US 1532790 A
Description (OCR text may contain errors)
I. Patented Apr. 7, 1925.
UNITED STATES 1,532,790 PATENT OFFICE.
MAX WEILER, F ELBERFELD, GERMANY, ASSIGNOR T0 FARBENFABRIKEN VORM.
FRIEDR. BAYER AND 00., OF LEVERKUSEN, NEAR COLOGNE-ON-THE-RHINE, GER- MANY.
To all whom.- t may concern:
Be it known that I, MAX WEILER, a citizen of Germany. residing at .Elberfeld, in the State of Prussia, Germany, have invented 6 new and useful Improvements in Pyrone Dyes, of which the following is a specification.
The present invention relates to the manufacture and production of new and valuable dyestufis of the pyrone series capable of being chromed after dyeing and which in the shape of either their leucocompounds or the dyestuffs themselves can be further sultonated. They have most probably the following general formula: I
in which X includes hydrogen, alkyl and the carboxylic group; Y and X include hydrogen and the hydroxy group; Z includes hydrogen and the carboxylic group, and R represents an aromatic nucleus.
The new dyes are after being dried and the carbinol carbon atom and oxidizing the resulting leucocompounds respectively sulfonatiug these leucocompounds or the dye- IO stuffs themselves in the usual manner.
In order to illustrate my new process more fully the following example is given, the parts being by weight:
15 parts of 2.6-diclilorbenzaldehyde and 28 parts of 2.4-dihydroxy-3-methylbenzoic pulverized generally red to yellow to green- Application filed February 1, 1924. Serial No. 690,087.
acid (obtained by carbonization of 2.6-dihydroxytolu'ene melting point 206207 C.) are dissolved in a strong sulfuric acid and stirred until both components are ahnost completely converted into the leuco acid. The melt is poured on ice and the leuco acid which separates is filtered off It is almost insoluble in water and gives with "ferric chloride at reddish-blue coloration. For the production of the dyestufl it is not necessary to isolate the leuco acid but use the melt directly. For this purpose 7 parts of sodium nitrite, if necessary after an addition of sulfuric acid (100 per cent), are introduced into the melt and it is stirred until the formation of the dyestufi is complete. The melt is then poured on ice and the dyestuff thus obtained in the form of a red powder is filtered oil.
The new dye is after being dried and pulverized a brown powder soluble with great di'tficulty in hot water with a red-orange coloration but easily soluble in caustic soda solution or sodium carbonate with a scarlet coloration and a strong fluorescence. In
concentrated sulfuric acid a yellow solution is obtained.
It has most probably the formula: J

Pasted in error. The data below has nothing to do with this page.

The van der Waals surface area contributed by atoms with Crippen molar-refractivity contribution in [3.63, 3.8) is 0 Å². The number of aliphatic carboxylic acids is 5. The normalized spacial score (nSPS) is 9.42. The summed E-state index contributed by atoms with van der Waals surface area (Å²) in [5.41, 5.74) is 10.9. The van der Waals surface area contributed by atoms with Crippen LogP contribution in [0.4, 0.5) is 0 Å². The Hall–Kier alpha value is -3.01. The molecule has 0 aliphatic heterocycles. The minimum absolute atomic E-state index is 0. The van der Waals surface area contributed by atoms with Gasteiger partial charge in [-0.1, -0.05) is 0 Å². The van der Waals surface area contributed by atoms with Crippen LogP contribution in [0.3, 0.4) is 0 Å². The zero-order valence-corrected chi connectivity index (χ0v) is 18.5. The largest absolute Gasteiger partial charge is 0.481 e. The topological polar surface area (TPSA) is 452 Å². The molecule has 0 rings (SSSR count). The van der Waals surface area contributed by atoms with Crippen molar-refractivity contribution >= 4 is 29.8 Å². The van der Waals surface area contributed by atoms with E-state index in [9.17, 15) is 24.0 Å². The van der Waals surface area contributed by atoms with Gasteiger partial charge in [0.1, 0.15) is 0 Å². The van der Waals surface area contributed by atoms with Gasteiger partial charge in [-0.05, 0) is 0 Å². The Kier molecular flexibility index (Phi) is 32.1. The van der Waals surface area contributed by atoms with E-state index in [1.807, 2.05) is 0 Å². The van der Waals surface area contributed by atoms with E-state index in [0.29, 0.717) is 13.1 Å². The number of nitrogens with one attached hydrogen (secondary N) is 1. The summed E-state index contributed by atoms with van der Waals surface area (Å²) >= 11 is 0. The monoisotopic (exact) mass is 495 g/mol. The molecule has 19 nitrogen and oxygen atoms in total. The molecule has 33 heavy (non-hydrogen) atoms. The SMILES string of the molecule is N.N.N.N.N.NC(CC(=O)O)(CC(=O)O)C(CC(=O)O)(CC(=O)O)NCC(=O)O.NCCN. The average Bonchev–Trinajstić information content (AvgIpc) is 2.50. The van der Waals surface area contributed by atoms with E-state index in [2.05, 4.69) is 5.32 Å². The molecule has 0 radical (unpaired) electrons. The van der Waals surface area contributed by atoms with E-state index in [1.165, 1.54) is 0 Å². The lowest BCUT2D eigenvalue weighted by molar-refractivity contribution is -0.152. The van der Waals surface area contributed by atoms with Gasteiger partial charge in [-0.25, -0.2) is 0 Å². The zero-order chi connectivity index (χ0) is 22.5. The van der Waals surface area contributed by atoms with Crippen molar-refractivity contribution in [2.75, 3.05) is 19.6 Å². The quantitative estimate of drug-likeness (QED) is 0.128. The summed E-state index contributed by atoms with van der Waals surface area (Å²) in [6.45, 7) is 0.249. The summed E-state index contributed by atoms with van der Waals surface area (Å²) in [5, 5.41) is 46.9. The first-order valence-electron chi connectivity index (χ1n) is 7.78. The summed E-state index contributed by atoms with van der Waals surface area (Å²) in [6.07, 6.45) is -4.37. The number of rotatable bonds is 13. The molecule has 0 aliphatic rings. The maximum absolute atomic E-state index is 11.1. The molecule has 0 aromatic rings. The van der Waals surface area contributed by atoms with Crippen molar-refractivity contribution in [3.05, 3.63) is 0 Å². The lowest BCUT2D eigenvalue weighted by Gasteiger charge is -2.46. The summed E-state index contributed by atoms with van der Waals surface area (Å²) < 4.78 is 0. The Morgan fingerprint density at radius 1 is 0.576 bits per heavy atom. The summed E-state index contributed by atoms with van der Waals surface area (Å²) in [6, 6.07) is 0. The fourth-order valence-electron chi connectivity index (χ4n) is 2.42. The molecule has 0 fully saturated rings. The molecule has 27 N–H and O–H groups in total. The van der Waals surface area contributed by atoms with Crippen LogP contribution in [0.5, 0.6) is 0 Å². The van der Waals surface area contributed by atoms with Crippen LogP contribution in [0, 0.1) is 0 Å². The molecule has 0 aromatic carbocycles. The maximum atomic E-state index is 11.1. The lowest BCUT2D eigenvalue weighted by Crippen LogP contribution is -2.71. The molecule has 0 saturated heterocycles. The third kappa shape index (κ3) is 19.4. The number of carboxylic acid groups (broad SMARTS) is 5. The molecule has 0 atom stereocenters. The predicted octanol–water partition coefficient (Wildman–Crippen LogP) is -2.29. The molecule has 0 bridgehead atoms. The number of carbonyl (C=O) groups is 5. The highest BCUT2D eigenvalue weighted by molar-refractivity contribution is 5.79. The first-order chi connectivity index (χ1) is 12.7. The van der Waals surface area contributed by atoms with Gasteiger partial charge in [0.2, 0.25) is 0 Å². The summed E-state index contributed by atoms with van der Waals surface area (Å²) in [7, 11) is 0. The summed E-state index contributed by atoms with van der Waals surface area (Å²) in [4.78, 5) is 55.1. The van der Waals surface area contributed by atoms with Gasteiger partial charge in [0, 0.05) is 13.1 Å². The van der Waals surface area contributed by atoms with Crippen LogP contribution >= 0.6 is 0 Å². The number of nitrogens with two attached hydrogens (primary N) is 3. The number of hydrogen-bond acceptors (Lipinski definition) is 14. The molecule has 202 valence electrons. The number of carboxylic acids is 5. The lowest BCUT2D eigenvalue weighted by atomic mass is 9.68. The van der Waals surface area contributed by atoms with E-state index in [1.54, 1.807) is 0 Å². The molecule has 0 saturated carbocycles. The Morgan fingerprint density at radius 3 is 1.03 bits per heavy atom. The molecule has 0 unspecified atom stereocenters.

mordants they turn to an intense purple.
Other oxidizing agents can also be used. c
The above mentioned aldehyde may be replaced by other aldehydes. such as benzaldehyde, ortho-sulfobenzaldehyde, orthochlorobenzaldehyde, 2-chloro-5-sulfobenzaldehycle, 2.6 dichloro 3 hydroxybenzaldehyde, 2.4.6-trichloro-3-hydroxybenzaldehyde, 2 chloro 4 diethylaminobenzaldchyde. 1.? dichloro 2 anthraquinonealdehyde, metachlorobcnzaldehyde, para-chlorobenzaldehyde, 4-chloro-3-sultobenzaldehyde, paranitrobenzaldchyde, para diethylaminobenzaldchydc, etc.
Instead of the 3-methyl-2.4-dihydr0xybenzoic acid, other 2.4-dihydroxybenzoicacids can be used.
The introduction of sulfuric acid groups in the leucocompound or in the dyestuti' itself is for example performed as follows: 8.2 parts of the dried leuco acid (see ex ample) are dissolved in 80 parts of sulfuric acid (100 per cent) and 20 parts of fuming sulfuric acid (65 per cent) are added to it. The liquid is stirred until a sample of the isolated leuco acid is easily and completely soluble in water. The leuco acid gives with ferric chloride a blue-violet coloration. For the conversion of this leuco acid into its dyestuff the compound is diluted with a small quantity of ice or sulfuric acid B). 1.7 parts of sodium nitrite are then added and afterwards stirred under a moderate heating until the formation of the dyestuif is finished. The melt is poured on ice and common salt. The isolated dyestufi' is easily soluble in water and dyes wool from an acid bath a scarlet shade, afterchromed it turns into an intense purple shade. It can also be used for printing. In an analogous manner a sulfuric acid group can also be introduced in the dyestuif itself in which case agreater quantity of fuming sulfuric acid is necessary. The dyestuff thus obtained has the formula:
1. The herein described new dyestuffs of the pyrone series having most probably the following general formula:
in which X includes hydrogen, alkyl and the carboxylic group; Y and X include hydrogen and the hydroxy grou Z in cludes hydrogen and the carboxy ic group ing wool from acid baths from yelloworange to brown and after chroming from red-orange to brown-red shades fast to alkali, fulling and t0 potting, substantially as described.
2. The herein described new pyrone dye having the formula:
which is after being dried and pulverized a brown powder soluble with great difiiculty in hot water with a red-orange coloration and easily soluble in caustic soda solution with a scarlet coloration and a strong fiuorescence; dyeing wool from acid bath scarlet' and afterchromed an intense substantially as described.
3. The herein described new having the formula:
pyrone dye CH: CH;
\/ soul Which dye is after being dried and pulverized a brown powder easily soluble in water with an orange coloration and likewise soluble in caustic soda. solution with a scarlet coloration; dyeing wool from acid bath scarlet and afterchromed an intense red shade, substantially as described.
In testimony whereof I have hereunto set my hand.